Currently, it doesn’t seem like there is any documentation/restricted platforms for llvm-exegesis. There are a couple key points to make in regards to design that impact its current platform dependence:
llvm-exegesis relies on the Linux perf subsystem through libpfm. This means almost all useful functionality is gated behind a Linux dependency. With the recent addition of --dummy-perf-counters, execution of a snippet/generated snippet should work (although I haven’t tested it).
Certain architecture implementations might be restricted more than just to that architecture. For x86 specifically, there is currently no support for 32-bit x86. I’m thinking the situation is somewhat similar for ARM/PPC?
In regards to architectures that LLVM supports, it seems like there is general agreement about the architectures that llvm-exegesis supports. X86 (64-bit only), some ARM (seems like only AArch64), some PPC, etc. It would probably be good to document what architectures are supported somewhere however.
I’m bringing this up mainly because of an RFC ([RFC] Memory annotations for llvm-exegesis) I posted earlier and I’m trying to figure out what platforms need to be supported if we make it the default method of execution rather than opt-in.
Supported platforms is harder to decipher from the code base. There is a very reduced set of functionality on operating systems other than Linux, but there is still support for some features on Windows, and this functionality seems to be somewhat maintained (e.g., ⚙ D147926 [llvm-exegesis] Fix ifdefs in X86/Target.cpp).
So my main points/questions are the following:
We should probably decide on and document the architectures and platforms that we plan on supporting.
Is anyone using llvm-exegesis on Windows? If not, I’d like to propose stating that we only support Linux to make development easier.
Thanks for the feedback! Having a README.md in /llvm/tools/llvm-exegesis would probably be a good idea anyways ([Proposal] Encourage README.md files for sub-directories), and it would make sense to note what platforms we support and why (all the developer facing issues) there. A short blurb in the user-facing documentation would definitely be good as well as since these decisions do impact users.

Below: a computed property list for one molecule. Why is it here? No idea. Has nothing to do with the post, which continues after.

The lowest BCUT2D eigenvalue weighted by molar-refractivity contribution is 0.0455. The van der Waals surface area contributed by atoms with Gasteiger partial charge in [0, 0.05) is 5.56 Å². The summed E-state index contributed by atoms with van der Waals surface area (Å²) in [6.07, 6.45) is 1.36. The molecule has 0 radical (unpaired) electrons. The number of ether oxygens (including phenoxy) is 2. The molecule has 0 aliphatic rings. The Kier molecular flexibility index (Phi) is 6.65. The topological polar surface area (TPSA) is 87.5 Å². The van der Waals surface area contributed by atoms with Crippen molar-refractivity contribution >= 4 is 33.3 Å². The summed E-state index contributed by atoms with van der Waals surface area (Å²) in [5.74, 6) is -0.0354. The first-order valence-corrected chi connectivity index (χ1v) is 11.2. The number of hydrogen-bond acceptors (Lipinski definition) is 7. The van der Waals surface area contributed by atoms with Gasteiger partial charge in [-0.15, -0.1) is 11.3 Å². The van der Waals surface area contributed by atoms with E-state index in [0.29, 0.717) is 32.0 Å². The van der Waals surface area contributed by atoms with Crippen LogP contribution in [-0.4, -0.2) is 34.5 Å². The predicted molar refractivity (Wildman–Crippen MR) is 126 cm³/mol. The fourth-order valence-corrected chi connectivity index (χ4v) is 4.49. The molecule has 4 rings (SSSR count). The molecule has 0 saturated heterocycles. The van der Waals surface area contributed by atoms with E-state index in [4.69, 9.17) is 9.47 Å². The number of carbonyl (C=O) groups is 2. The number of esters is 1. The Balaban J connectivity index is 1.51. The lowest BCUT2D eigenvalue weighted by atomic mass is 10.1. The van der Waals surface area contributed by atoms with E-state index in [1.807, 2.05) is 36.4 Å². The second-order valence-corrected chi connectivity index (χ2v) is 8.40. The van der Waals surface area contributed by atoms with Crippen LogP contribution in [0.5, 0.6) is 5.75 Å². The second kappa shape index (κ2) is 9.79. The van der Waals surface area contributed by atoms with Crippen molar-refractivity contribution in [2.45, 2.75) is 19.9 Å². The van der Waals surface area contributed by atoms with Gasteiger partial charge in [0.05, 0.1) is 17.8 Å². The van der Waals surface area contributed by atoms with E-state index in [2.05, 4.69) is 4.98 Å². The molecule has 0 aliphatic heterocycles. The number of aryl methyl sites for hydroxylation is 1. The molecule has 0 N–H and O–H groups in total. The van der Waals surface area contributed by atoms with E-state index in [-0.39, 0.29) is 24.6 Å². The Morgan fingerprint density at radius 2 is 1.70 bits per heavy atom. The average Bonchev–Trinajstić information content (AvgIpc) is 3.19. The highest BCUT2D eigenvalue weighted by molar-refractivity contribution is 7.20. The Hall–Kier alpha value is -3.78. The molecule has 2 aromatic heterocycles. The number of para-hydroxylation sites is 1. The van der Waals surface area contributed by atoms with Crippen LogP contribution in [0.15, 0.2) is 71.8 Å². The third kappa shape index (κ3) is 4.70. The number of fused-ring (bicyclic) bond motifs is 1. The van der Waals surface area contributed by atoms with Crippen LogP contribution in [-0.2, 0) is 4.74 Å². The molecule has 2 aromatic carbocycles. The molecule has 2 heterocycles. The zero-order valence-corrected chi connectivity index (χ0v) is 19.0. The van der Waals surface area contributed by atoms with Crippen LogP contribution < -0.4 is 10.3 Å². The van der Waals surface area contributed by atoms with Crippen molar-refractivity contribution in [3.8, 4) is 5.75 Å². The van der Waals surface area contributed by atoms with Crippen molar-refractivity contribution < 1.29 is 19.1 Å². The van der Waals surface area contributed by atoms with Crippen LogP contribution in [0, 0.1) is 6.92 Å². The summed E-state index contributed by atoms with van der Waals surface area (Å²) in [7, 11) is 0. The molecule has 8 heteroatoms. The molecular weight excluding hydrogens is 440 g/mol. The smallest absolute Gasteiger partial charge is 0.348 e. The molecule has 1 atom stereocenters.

My main point with this post is trying to figure out what platforms people are currently using llvm-exegesis on. I’m reasonably confident than no one is using outside of Linux due to the issues mentioned in the first post, but given recent patches, particularly from @kpdev42, I’m not so sure.
I’ll open up a patch adding a README.md with the proposed information along with a blurb in the user-facing documentation soon (probably in a couple days) taking feedback from here and also pinging people collaborating on llvm-exegesis in tree in case they haven’t responded here.
and look if error message is printed stating that the target is completely unsupported. If target is supported, there are still high chances that exegesis cannot generate a snippet for this particular combination of options due to some target-specific reasons.
Thank for you for the additional information. I reached similar conclusions in regards to testing on other platforms. I still don’t think there’s a lot of coverage for the actual snippet execution. Thanks for bringing up the ABI differences! That’s definitely another factor to consider in regards to platform independence.
Seems like we’re running into similar things here in regards to a lack of clarity on where llvm-exegesis is supported. Thanks for the suggestion for testing platforms by specifying the triple. I’ll look into that when I go to write some of the documentation.
Given that no one seems to be using llvm-exegesis on other platforms (particularly Windows) in addition to all the platform dependence of llvm-exegesis, I think it’s reasonable to explicitly say that we only support Linux, at least at this time. I’ll post a documentation patch and then look at seeing if we could remove any complexity after this change (assuming everyone is agreement), but I don’t think there will be any gains there.